The most influential people of 2014

OE Staff

December 1, 2014

Who have been the movers and shakers in 2014? OE looked to the global offshore oil & gas industry to select the VIPs (very important players) in our 14 in 2014 list, presented here in no particular order.


Tillerson, From ExxonMobil.

Rex W. Tillerson ExxonMobil Chairman and Chief Executive Officer Rex W. Tillerson is a native Texan who attended the University of Texas at Austin and joined one of Texas’ most famous oil and gas companies in 1975. Even in a state famous for its larger-than-life oilmen, Tillerson has managed to make a name for himself.

As the former vice president of Exxon Ventures (CIS) Inc. and president of Exxon Neftegas Ltd., it was in Russia that his leadership helped ExxonMobil to secure a strong foothold in a country that is home to some of the world’s largest oil and gas reserves.

This position was due in no small part to two major cooperation agreements with Russian state-owned Rosneft (headed by another entrant on this list, Igor Sechin), and to the high-profile ExxonMobil Neftegas-operated Sakhlain-1 oil and gas project off the northeast coast of Sakhalin Island.

In the process, Tillerson managed to become of one the few North Americans to forge a strong business relationship with President of the Russian Federation Vladimir Putin, who awarded Tillerson the Order of Friendship in 2013.

When ExxonMobil began exploratory drilling on the Universitetskaya-1 well in the Kara Sea on behalf of joint venture partner Rosneft in August, Putin said: “ExxonMobil is our old, reliable partner, and we greatly value our relationship.”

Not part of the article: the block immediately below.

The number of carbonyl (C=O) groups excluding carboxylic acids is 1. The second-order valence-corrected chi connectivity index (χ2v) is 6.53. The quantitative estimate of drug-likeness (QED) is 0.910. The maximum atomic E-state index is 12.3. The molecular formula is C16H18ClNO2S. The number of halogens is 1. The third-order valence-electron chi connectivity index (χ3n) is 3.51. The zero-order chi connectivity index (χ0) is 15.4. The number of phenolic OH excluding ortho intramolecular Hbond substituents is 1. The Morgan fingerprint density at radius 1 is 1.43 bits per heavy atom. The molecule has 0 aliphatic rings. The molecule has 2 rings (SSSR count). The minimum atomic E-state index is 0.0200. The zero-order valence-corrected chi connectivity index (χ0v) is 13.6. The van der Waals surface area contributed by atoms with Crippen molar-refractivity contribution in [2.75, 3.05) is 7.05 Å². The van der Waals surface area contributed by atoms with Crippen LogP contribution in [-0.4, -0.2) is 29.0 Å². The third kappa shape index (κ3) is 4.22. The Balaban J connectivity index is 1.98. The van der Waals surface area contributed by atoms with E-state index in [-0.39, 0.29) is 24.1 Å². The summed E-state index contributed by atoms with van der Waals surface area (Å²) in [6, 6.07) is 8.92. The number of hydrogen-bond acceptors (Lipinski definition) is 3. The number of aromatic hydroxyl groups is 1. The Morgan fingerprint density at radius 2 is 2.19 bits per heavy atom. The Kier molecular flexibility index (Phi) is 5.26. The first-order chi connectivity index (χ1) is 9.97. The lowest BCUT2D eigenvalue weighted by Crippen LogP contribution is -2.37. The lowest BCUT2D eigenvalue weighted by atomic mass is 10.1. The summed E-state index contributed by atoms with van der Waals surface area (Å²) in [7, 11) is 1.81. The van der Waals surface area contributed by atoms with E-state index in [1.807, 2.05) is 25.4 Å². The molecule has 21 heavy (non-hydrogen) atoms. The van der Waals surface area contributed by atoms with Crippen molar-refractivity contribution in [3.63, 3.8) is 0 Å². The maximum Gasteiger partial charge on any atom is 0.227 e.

When hydrocarbons were found during that drilling campaign, the US government gave ExxonMobil a deadline extension to pull personnel and shut down operations within the country as part of the newest package of sanctions issued by the US Department of the Treasury.

ExxonMobil was the only companies to be swiftly dealt a deadline extension by the US Department of Treasury to close Russian operations.

Tillerson is a vocal proponent of ending the US export ban on crude and LNG.

Speaking in October at an event in Houston, he said that the US was in an “era of energy abundance,” and that nulling the ban could flood the US with immediate short- and long-term benefits. In discussing domestic production, he noted that “by itself, Texas ranks as the number eight oil producer among the world’s top ten producers of crude oil,” he told the crowd. “Of course, the rest of them are countries.”

The Exxon chief is a member and leader of several industry organizations. He is a member of the executive committee and a former chairman of the American Petroleum Institute.

He is also a member of the Society of Petroleum Engineers and a trustee of the Center for Strategic and International Studies.  He is a member of the National Petroleum Council, an honorary trustee of the Business Council for International Understanding, and a member of the Emergency Committee for American Trade. In 2013, Tillerson was elected to the National Academy of Engineering.

Maria das Graças Silva Foster. From Petrobras.

Maria das Graças Silva Foster Petrobras chief executive officer Maria das Graças Silva Foster – referred to by some as Brazil’s “Iron Lady of Oil” – famously worked her way from a Brazilian favela to the top of Petrobras. She began her 31-year career with the Brazilian national as a chemical engineer, and was named CEO on 13 February 2012.